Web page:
There are 3 kinds of colors in PaintCode:
- System colors
- Basic colors (user-defined)
- Derived colors (user-defined)
System colors are Black, White, Clear (transparent), Red, Green, Blue and several shades of gray. You cannot define new system colors and they are not displayed in the Library. However, you can create your own colors by adding them to the Library. These can be either basic or derived.
A basic color is a simple color that does not depend on any other color. You can adjust it at any time. All directly or indirectly affected shapes and library items (gradients, shadows...) are updated accordingly.
Derived color is a color that dynamically depends on another color. It is derived from the parent color using some of the built-in color operations:
- change opacity
- change hue
- change brightness
- change saturation
- apply shadow
- apply highlight
When the parent color changes, all directly and indirectly (via another color) derived colors are updated automatically. The colors displayed in the Library are arranged in a hierarchical tree - derived colors are children of their base colors.
Using a color
There are three ways to assign a color to your shape.
First, you can click & drag the connection dot onto a shape in the canvas, then select the attribute to which you want to connect the color. The connection dot is displayed next to your color in the Library. If the color isn't actually used in your document, an empty circle is displayed instead.
Another way to use color is to use the stroke or fill well in the Inspector. When the well is empty, it means that the attribute (stroke or fill) is not set. After you click on the well, a contextual menu appears that allows you to choose the color you want to use. The contextual menu is populated with items from your Library. It also contains the system colors at the top.
By the way, to stop using the color in your shape, simply click on the purple X circle on the left side of the well.
The third way to use a color is to select it from a color popup button menu:
All these ways of assigning a color are equivalent - you should use whichever is the most convenient.
Adding a new color
There are several ways of adding a new color:
- Click on the “+” button at the top of the color list in the Library
- Click on the “Add new color...” menu item in the color popup menu. This also sets the newly-created color in the popup button.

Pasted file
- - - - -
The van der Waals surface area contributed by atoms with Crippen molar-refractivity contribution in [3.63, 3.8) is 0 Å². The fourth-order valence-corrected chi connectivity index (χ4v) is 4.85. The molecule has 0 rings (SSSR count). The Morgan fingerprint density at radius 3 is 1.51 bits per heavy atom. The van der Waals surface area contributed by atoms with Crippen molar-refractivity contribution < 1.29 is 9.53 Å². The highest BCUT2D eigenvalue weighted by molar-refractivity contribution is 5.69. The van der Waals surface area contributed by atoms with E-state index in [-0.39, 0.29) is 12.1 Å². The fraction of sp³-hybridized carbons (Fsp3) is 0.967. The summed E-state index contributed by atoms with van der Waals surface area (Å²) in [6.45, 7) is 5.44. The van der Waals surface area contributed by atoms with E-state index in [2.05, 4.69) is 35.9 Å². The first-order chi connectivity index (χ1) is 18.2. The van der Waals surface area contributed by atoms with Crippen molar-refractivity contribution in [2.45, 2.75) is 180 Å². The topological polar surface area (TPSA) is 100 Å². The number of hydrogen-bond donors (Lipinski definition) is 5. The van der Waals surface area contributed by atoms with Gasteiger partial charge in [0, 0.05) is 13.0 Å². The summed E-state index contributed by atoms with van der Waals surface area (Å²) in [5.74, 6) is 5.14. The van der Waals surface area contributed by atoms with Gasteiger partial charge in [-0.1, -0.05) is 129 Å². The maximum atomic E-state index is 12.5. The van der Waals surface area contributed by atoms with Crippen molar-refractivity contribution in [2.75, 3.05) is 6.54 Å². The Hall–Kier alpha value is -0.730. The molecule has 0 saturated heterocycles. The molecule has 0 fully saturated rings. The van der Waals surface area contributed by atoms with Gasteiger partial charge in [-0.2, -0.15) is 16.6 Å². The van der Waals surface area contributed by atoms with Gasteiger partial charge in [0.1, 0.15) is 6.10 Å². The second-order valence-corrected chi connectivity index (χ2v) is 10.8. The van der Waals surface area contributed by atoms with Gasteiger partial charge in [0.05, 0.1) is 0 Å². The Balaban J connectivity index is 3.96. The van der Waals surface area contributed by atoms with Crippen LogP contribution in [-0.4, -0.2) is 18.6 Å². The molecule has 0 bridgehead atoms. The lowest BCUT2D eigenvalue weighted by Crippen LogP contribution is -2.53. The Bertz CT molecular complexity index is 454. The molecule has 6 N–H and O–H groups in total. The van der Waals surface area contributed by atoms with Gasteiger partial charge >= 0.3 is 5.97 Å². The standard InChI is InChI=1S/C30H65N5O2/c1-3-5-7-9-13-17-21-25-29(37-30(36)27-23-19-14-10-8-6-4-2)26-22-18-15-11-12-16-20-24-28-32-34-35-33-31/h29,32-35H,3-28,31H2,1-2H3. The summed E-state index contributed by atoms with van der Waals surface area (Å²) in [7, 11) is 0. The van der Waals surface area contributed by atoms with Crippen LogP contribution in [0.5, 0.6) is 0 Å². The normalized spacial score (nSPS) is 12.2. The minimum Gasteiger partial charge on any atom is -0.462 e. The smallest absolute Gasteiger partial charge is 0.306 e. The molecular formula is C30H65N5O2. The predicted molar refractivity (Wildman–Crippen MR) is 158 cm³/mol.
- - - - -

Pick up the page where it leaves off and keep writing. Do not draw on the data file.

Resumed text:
- COMMAND + Click on a well in the Inspector that already has a color. In this case, a copy of that color will be added to the Library.
After you add a color to your Library, a color editing popover is displayed. (note that you can also add colors by copying and pasting colored shapes from another document, as well as double-clicking a gradient control)
Editing a color
You can edit a color by double-clicking on it in the Library. Alternatively, you can click on the well in the Inspector to show the edit color popover.
The text field contains the name of the color. PaintCode generates all names for you, though you can always change them to be more descriptive.
There are two types of colors: “basic” and “derived”. Basic colors are the ones with base color set to “none”. For basic colors, you only have to choose a particular color using the color picker. You can set exact values in various formats, adjust the knobs or pick any color from the screen using the magnifier in the lower right corner of the popover.
By selecting the base color you get a “derived” color. With derived colors, you have to specify the desired operation and amount. For example, you can set a color to be the same as some other color that already is in the Library, but with a 50% opacity. This is an extremely useful feature.
Derived colors are updated automatically when their parent color changes.
Deleting a color
When you try to delete a color that is being used in your drawings, a delete sheet is displayed. This sheet informs you about all shapes and other library items that will be affected when you delete the color.
When you delete a color, it is replaced in all shapes, gradients, shadows and variables that have been using it with a default (red) color. All colors directly derived from the deleted color are converted to basic colors, but visually remain the same.
Making color behave as a parameter in generated code and in symbol
To learn more about how to configure colors and other library items to behave as parameters, read about Library Item Behavior.